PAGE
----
Obvious Things and “The Mark”
Writing short stories is great authorial exercise and every writer should learn to be both sprinter and marathoner. In April, a short story titled “The Mark” was published after winning a writing contest, both first place in its category and first place overall. The story features characters from Got Luck and the sequel, Got Hope. Short stories are great for giveaways as well and this story, along with another short from the Behindbeyond, titled “Lucky Day,” will be included in some special giveaways later in 2017. By the way, the best way to win is to subscribe to the newsletter and the link is at the top of the website page.
Future Worlds and “Spera Angelorum”
Science-fiction and fantasy are both sandboxes I find interesting to play in and some stories just can’t be told in a fantasy setting. The first short story that I ever sold was a science-fiction story and “Spera Angelorum” was another sci-fi piece that I’d been tinkering with and sending out to collect rejections because those are good for the soul. When Future House sent out a call for entries, this story wasn’t busy and I sent it over. Happily, it found a place. This story is not set in the Behindbeyond universe (probably) but explores what might happen if a literary genius from the 1800s and the most famous magician of the 1900s met on the distant “planet of angels” several centuries from now.
Fantastic Worlds and “Lucky Day”
I had only two weeks to write this story after Future House announced they wanted to publish a fantasy companion to Future Worlds. Since the commission was coming from my publisher and I was 99% sure it was going to be accepted, I thought it wouldn’t be too much pressure. Zowie, was I wrong. They asked for a story set in the Behindbeyond, which was fine, because things happen in the first chapter of Got Luck that are not shown “on screen” but are only understood later. I thought it would be fun to tell those events from a different viewpoint character and add some depth to the backstory of the novel and universe. All well and good until I hit the reality that two weeks is not a lot of time and a badly-written story would not only tarnish the whole world I’d built but also damage my reputation with Future House. Yikes. So. Lots of lack of sleep later, I had a story and, with no small amount of gratitude, liked how it turned out. “Lucky Day” and “The Mark” both give different, unique angles on the Got Luck story. As mentioned, there will be some packages and giveaways later this year.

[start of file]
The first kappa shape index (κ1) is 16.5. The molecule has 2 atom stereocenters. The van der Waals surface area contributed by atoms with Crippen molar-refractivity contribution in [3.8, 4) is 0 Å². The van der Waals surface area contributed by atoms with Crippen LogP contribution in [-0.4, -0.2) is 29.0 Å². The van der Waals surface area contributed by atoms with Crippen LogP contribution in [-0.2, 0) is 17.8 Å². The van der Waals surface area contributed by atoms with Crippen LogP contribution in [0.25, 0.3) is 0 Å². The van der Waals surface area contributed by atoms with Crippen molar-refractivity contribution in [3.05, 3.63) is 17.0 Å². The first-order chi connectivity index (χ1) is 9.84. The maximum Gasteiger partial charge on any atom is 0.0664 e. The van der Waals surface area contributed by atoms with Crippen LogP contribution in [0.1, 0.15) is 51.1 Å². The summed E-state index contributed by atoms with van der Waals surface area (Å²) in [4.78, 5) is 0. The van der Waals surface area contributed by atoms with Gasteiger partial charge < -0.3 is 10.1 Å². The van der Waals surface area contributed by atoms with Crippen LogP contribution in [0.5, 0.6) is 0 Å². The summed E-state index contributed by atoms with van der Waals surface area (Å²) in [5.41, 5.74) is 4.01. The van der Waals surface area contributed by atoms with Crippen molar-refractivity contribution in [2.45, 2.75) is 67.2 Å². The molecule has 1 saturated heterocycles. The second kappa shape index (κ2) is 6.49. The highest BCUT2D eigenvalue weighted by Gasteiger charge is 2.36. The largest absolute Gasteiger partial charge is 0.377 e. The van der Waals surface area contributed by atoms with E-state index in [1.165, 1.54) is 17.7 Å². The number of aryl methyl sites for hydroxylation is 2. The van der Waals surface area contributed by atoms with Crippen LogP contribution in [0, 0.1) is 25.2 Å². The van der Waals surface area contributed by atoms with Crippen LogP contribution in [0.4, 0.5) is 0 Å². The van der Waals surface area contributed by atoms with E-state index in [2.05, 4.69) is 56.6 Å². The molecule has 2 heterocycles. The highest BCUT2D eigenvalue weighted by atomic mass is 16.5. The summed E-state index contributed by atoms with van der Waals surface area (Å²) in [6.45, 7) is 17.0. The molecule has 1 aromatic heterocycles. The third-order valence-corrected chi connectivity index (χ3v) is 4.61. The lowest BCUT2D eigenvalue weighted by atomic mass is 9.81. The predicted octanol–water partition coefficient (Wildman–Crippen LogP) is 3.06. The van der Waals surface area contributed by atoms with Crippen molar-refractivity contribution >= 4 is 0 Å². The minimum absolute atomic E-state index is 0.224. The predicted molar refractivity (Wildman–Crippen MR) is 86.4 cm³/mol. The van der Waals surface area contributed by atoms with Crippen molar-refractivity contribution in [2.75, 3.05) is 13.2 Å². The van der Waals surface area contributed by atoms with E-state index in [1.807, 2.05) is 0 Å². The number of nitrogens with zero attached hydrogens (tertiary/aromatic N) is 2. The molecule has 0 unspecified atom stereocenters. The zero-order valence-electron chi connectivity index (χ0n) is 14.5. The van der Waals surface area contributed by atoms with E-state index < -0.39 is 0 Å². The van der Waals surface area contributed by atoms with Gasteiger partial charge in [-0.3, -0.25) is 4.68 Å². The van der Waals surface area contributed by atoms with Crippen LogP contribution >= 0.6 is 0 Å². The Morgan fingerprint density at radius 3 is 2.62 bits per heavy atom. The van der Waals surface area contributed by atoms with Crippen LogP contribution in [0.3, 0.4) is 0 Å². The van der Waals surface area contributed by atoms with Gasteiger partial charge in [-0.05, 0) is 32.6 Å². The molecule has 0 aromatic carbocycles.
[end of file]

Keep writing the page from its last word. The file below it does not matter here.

Panelist at the League of Utah Writers Fall Conference.
The first writer’s conference I ever attended was the League of Utah Writer’s (LUW) conference in the fall of 2014. Two years later, I found myself on a panel discussing the horror genre and sitting as a moderator for a panel on poetry. I think people understood why I appeared on the horror panel. I’ve had short stories published in the genre and the novel has numerous horror elements. But poetry? Well, it might have had something to do with my disclosing I have a Bachelor’s degree in English Literature and I’ve studied and written a whole lot of poetry. There’s also a note in Got Luck revealing how I translated Goethe’s poem Der Erlkönig from the original German myself because none of the translations I could find had the correct number of feet per line. That’s the breed of obsessive-compulsive that will land you on a panel at a writer’s conference—with a great deal of fun.
Completing Got Hope – Tale Two from the Behindbeyond
I tend to overwrite, which I don’t view as a flaw. The goal in a first draft is to get the story out. Get it on the page. Get a beginning, a middle, and an end. Like a good meal, the ingredients must be fresh, tasty, and in proportion and you can’t start cooking until you have everything set. Once everything is in place, you can start to turn the ingredients into a feast. Similarly, once the pieces are in place for the story, you can turn them into a palatable meal by cooking them up in editing. Thankfully, I find both processes rewarding. Anyway, I tackled the sequel to Got Luck aggressively, deciding to title it Got Hope. It was too long. Way too long. The first novel, Got Luck, was a little long. I trimmed almost 10,000 words from the early drafts to get to the final dish. So far, I’ve cut, boiled down, and adjusted the recipe of Got Hope to reduce it by 26,000 words. It’s been a challenge but the story is becoming more lean, more nuanced, and more savory and that’s what’s important. At the moment, the novel stands at around 110,000 words total and it’s in the hands of the editors at Future House. That gives me a chance to work on blogging, which I’ve neglected while powering through Got Hope. Editing will continue into February with the launch scheduled for March 17, 2017. St. Patrick’s Day.